The Bimberi Nature Reserve sits on an elevated block of the Brindabella Range about 30 kilometres south-west of Canberra. The 10,886 hectare reserve lies in an area declared as wilderness between Kosciusko National Park and Namadgi National Park and provides continuity for landscape diversity and ecological values over a large area of the sub-alpine and montane area. The reserve protects the scientifically significant natural ecosystems on Mount Ginini and Mount Gingera, particularly the sub-alpine vegetation types and Bogong moth habitats.
There are two areas along the Mount Franklin Road which offer facilities for recreation and which are wholly or partly within the nature reserve:
- The Mount Aggie site comprises a carpark, signs and a loop walking track.
- Mount Franklin comprises a short access road, toilets and carpark.
The ACT/NSW boundary of the reserve passes through Pryor’s Hut and the Franklin Chalet ruin.
The area now covered by the reserve lies on the junction of the territories of the Ngunawal and Walgalu Aboriginal people. Occupation of the areas has been dated back at least 5000 years.
Recorded sites are generally small surface scatters of artefacts, but in adjacent areas stone arrangements, rockshelters and art sites have been found. Most of the recorded sites lie along spur and ridge-lines, while natural treeless areas such as Brumby Flats are also highly likely to contain sites. Camp sites are known to occur at Mount Franklin, Mount Ginnini and Mount Gingera in the neighbouring Namadgi National Park.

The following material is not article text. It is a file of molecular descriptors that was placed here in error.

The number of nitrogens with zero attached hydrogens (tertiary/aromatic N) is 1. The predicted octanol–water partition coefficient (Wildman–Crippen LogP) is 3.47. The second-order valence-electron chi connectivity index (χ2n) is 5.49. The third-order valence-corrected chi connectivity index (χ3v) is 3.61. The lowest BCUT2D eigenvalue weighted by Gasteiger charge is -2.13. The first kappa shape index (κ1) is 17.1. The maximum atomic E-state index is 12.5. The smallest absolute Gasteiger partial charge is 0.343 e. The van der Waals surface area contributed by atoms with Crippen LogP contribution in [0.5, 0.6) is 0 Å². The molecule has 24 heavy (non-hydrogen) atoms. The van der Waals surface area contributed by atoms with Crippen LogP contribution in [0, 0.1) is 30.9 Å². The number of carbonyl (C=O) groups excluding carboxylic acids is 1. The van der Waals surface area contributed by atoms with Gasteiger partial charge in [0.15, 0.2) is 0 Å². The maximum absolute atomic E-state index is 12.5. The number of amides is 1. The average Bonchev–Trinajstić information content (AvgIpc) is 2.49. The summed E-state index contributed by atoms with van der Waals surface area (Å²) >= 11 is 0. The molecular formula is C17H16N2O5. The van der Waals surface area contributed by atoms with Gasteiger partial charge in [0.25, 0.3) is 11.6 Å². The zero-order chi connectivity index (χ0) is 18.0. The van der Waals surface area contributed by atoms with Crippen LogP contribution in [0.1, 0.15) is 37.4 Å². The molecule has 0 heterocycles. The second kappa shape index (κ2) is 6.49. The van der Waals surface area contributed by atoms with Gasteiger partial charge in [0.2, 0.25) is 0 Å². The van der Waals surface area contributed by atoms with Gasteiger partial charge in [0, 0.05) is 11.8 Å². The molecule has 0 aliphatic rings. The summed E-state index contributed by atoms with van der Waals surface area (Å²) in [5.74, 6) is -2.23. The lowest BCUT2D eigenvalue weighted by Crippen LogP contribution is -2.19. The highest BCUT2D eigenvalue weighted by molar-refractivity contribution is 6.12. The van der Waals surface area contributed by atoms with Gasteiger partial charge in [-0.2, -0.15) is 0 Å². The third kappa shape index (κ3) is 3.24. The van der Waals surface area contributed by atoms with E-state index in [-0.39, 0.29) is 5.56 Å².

Pryor’s Hut was built in the early 1950s as a shelter for workers at the Alpine Botanical Gardens, an arboretum of pine species as an annexe to the Australian National Botanic Gardens. The hut was entered into the ACT Heritage Register as it “…reflects the shelter needs of people working in the exposed mountain conditions of the Brindabella Range. It remains the most intact built evidence of this activity.”1
The Franklin Chalet was constructed in 1938 to service the Canberra Alpine Club and was tragically destroyed in the January 2003 bushfires. A new shelter designed and built by University of South Australia students was opened in 2008. The new building is first and foremost a shelter, but it is also an interpretive centre and, when necessary, it will provide park managers and emergency services personnel with a base to conduct search and rescue operations or act as a forward command post in the event of future bushfires.
Most plant species in Bimberi are of montane and sub-alpine types.
Woodlands of snow gum Eucalyptus pauciflora occur on the crest of the range above 1500 metres. These grade downslope into tall open forests of snow gum and, at approximately 1300 metres, into snow gum-mountain gum E. dalrympliana open forest communities. These are interspersed with alpine ash E. delegatensis in more sheltered aspects. At lower elevations along the Goodgradigbee River drier montane peppermint E. radiata forests occur.
Herbfields, grasslands and swamps occur on the higher peaks, gaps in the range and on broad open areas respectively. Mount Gingera has an example of alpine sphagnum and herbfields. The Brumby Flats area has sphagnum bog environment. Heaths occur on screes in the sub-alpine area. The rare alpine conifer Podocarpus lawrencei binds the scree and inhibits erosion. It may be found in areas above 1500 metres.
Fauna surveys have not been comprehensive within Bimberi, but scientific inventories in the adjacent Cotter catchment have recorded a number of species of particular interest including:
- the endangered Smoky mouse Pseudomys fumeus
- the northern corroboree frog Pseudophyrne pengilleyi
- the migratory Bogong moth Agrotis infusa which aestivates 2 in granite outcrops on Mount Ginger, and
- a sub-species of butterfly Oreixenica kershawiphryne which is endemic to the Brindabella Range.
For more information about Bimberi Nature Reserve:
- Telephone – 02 6229 7000
- Visit – NSW Department of Environment and Climate Change – Bimberi Nature Reserve web page
National Parks and regional visitor information offices
See this page for a full listing of visitor centres.